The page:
Theoretically, x86 and x86-64 processors can support more than 4 GB (gigabytes) of physical memory (RAM) in 32-bit systems, such as in the case of 32-bit Windows Vista operating system. With increasingly affordable and cheap RAM memory module, PC with 4GB or even 8GB of RAM memory sticks. However, to many disappointment, 32-bit (x86) edition of Windows Vista can only ‘see’ and support a maximum of 4GB RAM memory.
Worse still, x86 Windows Vista computer with physical memory that bigger or more than 4GB may has memory address space (usable RAM) of only 2 to 3.8 GB (typically 3.12 GB) available to the operating system (Windows Vista SP1 does not change the usage behavior as KB946003 confirms that it’s just reporting change that correct the way Windows Vista reports amount of RAM installed), as operating system reserves some physical address space as I/O regions for memory mapped peripherals and devices. These memory-mapped I/O (MMIO) must be mapped in the first 4 GB of memory address space. So if 4 GB of system memory is already installed, part of the 4GB address space must be overwritten and reserved as MMIO, effectively reducing the total amount of system memory available. For example, video graphic card with on-board memory of 256 MB will take up 256MB memory address space, reducing the 4GB of memory to 3.75GB literally.
However, maximum memory limit for 32-bit Windows Vista is not a hardware or architecture limitation. In fact, Physical Address Extension (PAE) feature has been added to x86 and x86-64 processors (since Intel Pentium Pro and AMD Athlon or newer models) to allow more than 4 gigabytes (GB) of physical memory to be used in 32-bit systems, given appropriate operating system support. However, out of commercial or marketing decision, Microsoft decides to enforce maximum physical memory limit support for 32-bit Windows Vista to 4 GB, with or without PAE mode enabled (Windows Vista enables PAE by default as it’s required for hardware DEP / NX).
Microsoft advises all Windows Vista system that wants to use all 4GB or more physical memory fully to install 64-bit (x64) Windows Vista. However, in view of lack of support and compatibility issues for many drivers, applications and programs that haven’t been ported to 64-bit code base, this upgrade option is probably not prefer by many user, especially novice or generalize customers.
Chinese hacker has managed to crack the maximum memory limit imposed by Microsoft on 32-bit Windows Vista. The trick is to transfer or transplant the more memory support feature in 32-bit Windows Server 2008 to Windows Vista, which use similar kernel code. Windows Server 2008 Enterprise or Datacenter x86 edition supports up to 64GB of physical memory, a far higher limit comparing with paltry 4GB limit imposed on x86 Windows Vista.
To perform the hack to enable the support for more than 4GB of memory in 32-bit Windows Vista, follow these steps:
- Download and install 32-bit Windows Server 2008 Enterprise Edition, and activate the installed operating system.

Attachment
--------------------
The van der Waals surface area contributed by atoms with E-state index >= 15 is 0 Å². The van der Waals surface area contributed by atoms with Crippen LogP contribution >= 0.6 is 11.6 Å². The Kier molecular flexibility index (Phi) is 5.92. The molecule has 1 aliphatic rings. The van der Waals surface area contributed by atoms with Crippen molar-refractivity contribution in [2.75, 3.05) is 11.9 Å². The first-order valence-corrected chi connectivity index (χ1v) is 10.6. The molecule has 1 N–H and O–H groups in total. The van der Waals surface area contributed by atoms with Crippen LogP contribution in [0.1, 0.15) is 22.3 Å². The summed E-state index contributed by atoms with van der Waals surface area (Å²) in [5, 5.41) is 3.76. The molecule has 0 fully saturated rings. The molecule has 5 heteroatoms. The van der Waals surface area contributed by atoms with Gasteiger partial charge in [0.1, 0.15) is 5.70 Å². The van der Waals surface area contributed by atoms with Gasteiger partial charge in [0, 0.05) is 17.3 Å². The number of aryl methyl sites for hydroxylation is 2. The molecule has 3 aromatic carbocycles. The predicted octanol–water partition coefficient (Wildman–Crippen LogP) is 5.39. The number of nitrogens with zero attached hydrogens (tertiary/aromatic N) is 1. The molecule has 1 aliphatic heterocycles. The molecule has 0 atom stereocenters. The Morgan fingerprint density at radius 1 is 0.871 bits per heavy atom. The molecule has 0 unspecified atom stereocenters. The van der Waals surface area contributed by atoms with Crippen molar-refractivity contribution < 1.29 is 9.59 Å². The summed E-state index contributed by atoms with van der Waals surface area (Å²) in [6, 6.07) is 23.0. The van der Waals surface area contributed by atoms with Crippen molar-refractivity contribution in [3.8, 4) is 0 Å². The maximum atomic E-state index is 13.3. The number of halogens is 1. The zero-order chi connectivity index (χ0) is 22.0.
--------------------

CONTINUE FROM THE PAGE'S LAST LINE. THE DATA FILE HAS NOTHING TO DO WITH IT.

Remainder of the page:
If you can’t install Windows Server 2008 Enterprise Edition, or has no way to perform product activation on Windows Server 2008 or lack of product key, you can download and use the copy of required files extracted from activated Windows Server 2008 system, posted below.
- Copy the following files from Windows Server 2008 to a removable drive:
- In Windows Vista, backup the same two files in the same paths for future recovery or restore purpose by copying the files as another copy, to other location or simply renaming the files:
- In Windows Vista, run Services (in Start Search), and stop the Software Licensing service.
- Take ownership and grant full control permissions to logged on user account or Administrators user group for the 2 files:
- Replace and overwrite the Windows Vista version of pkeyconfig.xrm-ms and tokens.dat with the version copied from Windows Server 2008.
- Restart the computer.
- Voila, all installed RAM including large amount of 4 GB or more is now usable by 32-bit Windows Vista.
Download server2008_pkeytokens.rar with 2 Windows Server 2008 Enterprise Edition files, namely tokens.dat and pkeyconfig.xrm-ms to skip the step to install and activate Windows Server 2008.
Replacing the pkeyconfig.xrm-ms and tokens.dat should not affect daily usage and functionality of Windows Vista. There may be minor problem such as there is no more Windows Experience Index rating shown, and unable to access “Computer Management” by “Manage” on Computer’s right click menu. On some system, there may be activation issue (such as require to activate Windows Vista again) after replacing the files with the copy from Windows Server 2008. In the case, activate Windows Vista with a product key for Windows Server 2008.
Note that some forums and blogs have instructed readers to run “BCDEdit /set PAE forceenable” command to enable and turn on PAE in Windows Vista. This is incorrect, as PAE is always enabled in Windows Vista together with DEP, and verifiable via Everest. The 4GB limit in 32-bit Windows Vista is simply a software-implemented limitation.
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